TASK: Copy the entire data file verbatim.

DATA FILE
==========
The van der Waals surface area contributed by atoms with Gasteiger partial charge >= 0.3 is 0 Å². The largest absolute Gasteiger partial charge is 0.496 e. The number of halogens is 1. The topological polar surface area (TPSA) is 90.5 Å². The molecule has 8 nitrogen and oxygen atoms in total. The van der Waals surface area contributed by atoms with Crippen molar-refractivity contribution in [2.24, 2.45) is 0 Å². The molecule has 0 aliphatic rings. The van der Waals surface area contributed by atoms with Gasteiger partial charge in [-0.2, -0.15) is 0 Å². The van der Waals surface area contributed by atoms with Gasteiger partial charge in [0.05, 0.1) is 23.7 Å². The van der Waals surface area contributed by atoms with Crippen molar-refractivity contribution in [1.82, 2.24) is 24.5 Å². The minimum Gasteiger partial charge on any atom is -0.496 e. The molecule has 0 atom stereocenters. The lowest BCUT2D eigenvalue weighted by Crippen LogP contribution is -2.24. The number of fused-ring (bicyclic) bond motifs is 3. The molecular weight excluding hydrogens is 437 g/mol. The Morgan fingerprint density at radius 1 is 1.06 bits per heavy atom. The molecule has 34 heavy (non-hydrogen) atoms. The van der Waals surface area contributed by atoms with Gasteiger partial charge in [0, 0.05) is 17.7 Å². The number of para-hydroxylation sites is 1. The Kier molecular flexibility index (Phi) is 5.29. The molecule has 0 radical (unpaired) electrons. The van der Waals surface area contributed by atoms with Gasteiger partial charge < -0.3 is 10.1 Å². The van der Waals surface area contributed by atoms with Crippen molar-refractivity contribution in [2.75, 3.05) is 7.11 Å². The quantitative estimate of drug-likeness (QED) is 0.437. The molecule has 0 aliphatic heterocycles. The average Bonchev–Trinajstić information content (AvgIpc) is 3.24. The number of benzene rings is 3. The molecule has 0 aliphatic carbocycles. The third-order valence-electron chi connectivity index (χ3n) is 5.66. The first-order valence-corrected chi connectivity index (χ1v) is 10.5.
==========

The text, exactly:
The van der Waals surface area contributed by atoms with Gasteiger partial charge >= 0.3 is 0 Å². The largest absolute Gasteiger partial charge is 0.496 e. The number of halogens is 1. The topological polar surface area (TPSA) is 90.5 Å². The molecule has 8 nitrogen and oxygen atoms in total. The van der Waals surface area contributed by atoms with Crippen molar-refractivity contribution in [2.24, 2.45) is 0 Å². The molecule has 0 aliphatic rings. The van der Waals surface area contributed by atoms with Gasteiger partial charge in [-0.2, -0.15) is 0 Å². The van der Waals surface area contributed by atoms with Gasteiger partial charge in [0.05, 0.1) is 23.7 Å². The van der Waals surface area contributed by atoms with Crippen molar-refractivity contribution in [1.82, 2.24) is 24.5 Å². The minimum Gasteiger partial charge on any atom is -0.496 e. The molecule has 0 atom stereocenters. The lowest BCUT2D eigenvalue weighted by Crippen LogP contribution is -2.24. The number of fused-ring (bicyclic) bond motifs is 3. The molecular weight excluding hydrogens is 437 g/mol. The Morgan fingerprint density at radius 1 is 1.06 bits per heavy atom. The molecule has 34 heavy (non-hydrogen) atoms. The van der Waals surface area contributed by atoms with Gasteiger partial charge in [0, 0.05) is 17.7 Å². The number of para-hydroxylation sites is 1. The Kier molecular flexibility index (Phi) is 5.29. The molecule has 0 radical (unpaired) electrons. The van der Waals surface area contributed by atoms with Gasteiger partial charge < -0.3 is 10.1 Å². The van der Waals surface area contributed by atoms with Crippen molar-refractivity contribution in [2.75, 3.05) is 7.11 Å². The quantitative estimate of drug-likeness (QED) is 0.437. The molecule has 0 aliphatic heterocycles. The average Bonchev–Trinajstić information content (AvgIpc) is 3.24. The number of benzene rings is 3. The molecule has 0 aliphatic carbocycles. The third-order valence-electron chi connectivity index (χ3n) is 5.66. The first-order valence-corrected chi connectivity index (χ1v) is 10.5.